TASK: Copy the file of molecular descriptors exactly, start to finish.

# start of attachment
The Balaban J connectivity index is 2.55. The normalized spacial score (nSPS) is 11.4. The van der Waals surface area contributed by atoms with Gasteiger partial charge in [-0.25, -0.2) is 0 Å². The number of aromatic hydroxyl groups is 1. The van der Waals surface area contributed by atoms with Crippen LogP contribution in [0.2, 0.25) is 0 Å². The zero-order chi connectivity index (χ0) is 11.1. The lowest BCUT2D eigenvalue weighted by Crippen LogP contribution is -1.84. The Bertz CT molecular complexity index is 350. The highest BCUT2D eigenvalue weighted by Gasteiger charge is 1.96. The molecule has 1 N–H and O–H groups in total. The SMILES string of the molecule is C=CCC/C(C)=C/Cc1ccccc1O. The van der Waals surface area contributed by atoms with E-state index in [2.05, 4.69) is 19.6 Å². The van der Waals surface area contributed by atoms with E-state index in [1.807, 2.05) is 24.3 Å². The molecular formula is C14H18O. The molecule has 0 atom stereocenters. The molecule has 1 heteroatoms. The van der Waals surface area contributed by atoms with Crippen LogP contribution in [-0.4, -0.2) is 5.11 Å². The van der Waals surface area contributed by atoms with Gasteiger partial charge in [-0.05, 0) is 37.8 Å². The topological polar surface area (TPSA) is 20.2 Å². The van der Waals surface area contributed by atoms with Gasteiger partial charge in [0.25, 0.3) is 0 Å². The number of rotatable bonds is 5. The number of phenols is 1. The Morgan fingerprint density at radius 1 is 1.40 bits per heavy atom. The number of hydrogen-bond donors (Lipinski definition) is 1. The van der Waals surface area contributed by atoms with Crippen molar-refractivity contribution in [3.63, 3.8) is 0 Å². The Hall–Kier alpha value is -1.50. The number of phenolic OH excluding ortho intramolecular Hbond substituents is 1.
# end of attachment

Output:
The Balaban J connectivity index is 2.55. The normalized spacial score (nSPS) is 11.4. The van der Waals surface area contributed by atoms with Gasteiger partial charge in [-0.25, -0.2) is 0 Å². The number of aromatic hydroxyl groups is 1. The van der Waals surface area contributed by atoms with Crippen LogP contribution in [0.2, 0.25) is 0 Å². The zero-order chi connectivity index (χ0) is 11.1. The lowest BCUT2D eigenvalue weighted by Crippen LogP contribution is -1.84. The Bertz CT molecular complexity index is 350. The highest BCUT2D eigenvalue weighted by Gasteiger charge is 1.96. The molecule has 1 N–H and O–H groups in total. The SMILES string of the molecule is C=CCC/C(C)=C/Cc1ccccc1O. The van der Waals surface area contributed by atoms with E-state index in [2.05, 4.69) is 19.6 Å². The van der Waals surface area contributed by atoms with E-state index in [1.807, 2.05) is 24.3 Å². The molecular formula is C14H18O. The molecule has 0 atom stereocenters. The molecule has 1 heteroatoms. The van der Waals surface area contributed by atoms with Crippen LogP contribution in [-0.4, -0.2) is 5.11 Å². The van der Waals surface area contributed by atoms with Gasteiger partial charge in [-0.05, 0) is 37.8 Å². The topological polar surface area (TPSA) is 20.2 Å². The van der Waals surface area contributed by atoms with Gasteiger partial charge in [0.25, 0.3) is 0 Å². The number of rotatable bonds is 5. The number of phenols is 1. The Morgan fingerprint density at radius 1 is 1.40 bits per heavy atom. The number of hydrogen-bond donors (Lipinski definition) is 1. The van der Waals surface area contributed by atoms with Crippen molar-refractivity contribution in [3.63, 3.8) is 0 Å². The Hall–Kier alpha value is -1.50. The number of phenolic OH excluding ortho intramolecular Hbond substituents is 1.